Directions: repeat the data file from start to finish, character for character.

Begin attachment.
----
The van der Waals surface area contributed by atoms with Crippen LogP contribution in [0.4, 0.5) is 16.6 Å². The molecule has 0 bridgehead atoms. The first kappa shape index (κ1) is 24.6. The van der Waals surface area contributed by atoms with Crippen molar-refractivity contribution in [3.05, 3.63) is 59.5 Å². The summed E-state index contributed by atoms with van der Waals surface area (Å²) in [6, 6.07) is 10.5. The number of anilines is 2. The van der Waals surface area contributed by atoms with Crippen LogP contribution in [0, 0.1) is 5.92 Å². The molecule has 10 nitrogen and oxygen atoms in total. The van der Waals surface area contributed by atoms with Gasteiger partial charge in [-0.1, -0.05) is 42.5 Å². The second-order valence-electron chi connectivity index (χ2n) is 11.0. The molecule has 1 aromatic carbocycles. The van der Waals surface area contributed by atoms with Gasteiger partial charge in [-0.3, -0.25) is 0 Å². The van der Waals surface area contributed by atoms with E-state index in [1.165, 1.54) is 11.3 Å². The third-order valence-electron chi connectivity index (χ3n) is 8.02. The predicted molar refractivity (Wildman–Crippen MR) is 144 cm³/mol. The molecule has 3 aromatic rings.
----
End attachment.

The van der Waals surface area contributed by atoms with Crippen LogP contribution in [0.4, 0.5) is 16.6 Å². The molecule has 0 bridgehead atoms. The first kappa shape index (κ1) is 24.6. The van der Waals surface area contributed by atoms with Crippen molar-refractivity contribution in [3.05, 3.63) is 59.5 Å². The summed E-state index contributed by atoms with van der Waals surface area (Å²) in [6, 6.07) is 10.5. The number of anilines is 2. The van der Waals surface area contributed by atoms with Crippen LogP contribution in [0, 0.1) is 5.92 Å². The molecule has 10 nitrogen and oxygen atoms in total. The van der Waals surface area contributed by atoms with Gasteiger partial charge in [-0.1, -0.05) is 42.5 Å². The second-order valence-electron chi connectivity index (χ2n) is 11.0. The molecule has 1 aromatic carbocycles. The van der Waals surface area contributed by atoms with Gasteiger partial charge in [-0.3, -0.25) is 0 Å². The van der Waals surface area contributed by atoms with E-state index in [1.165, 1.54) is 11.3 Å². The third-order valence-electron chi connectivity index (χ3n) is 8.02. The predicted molar refractivity (Wildman–Crippen MR) is 144 cm³/mol. The molecule has 3 aromatic rings.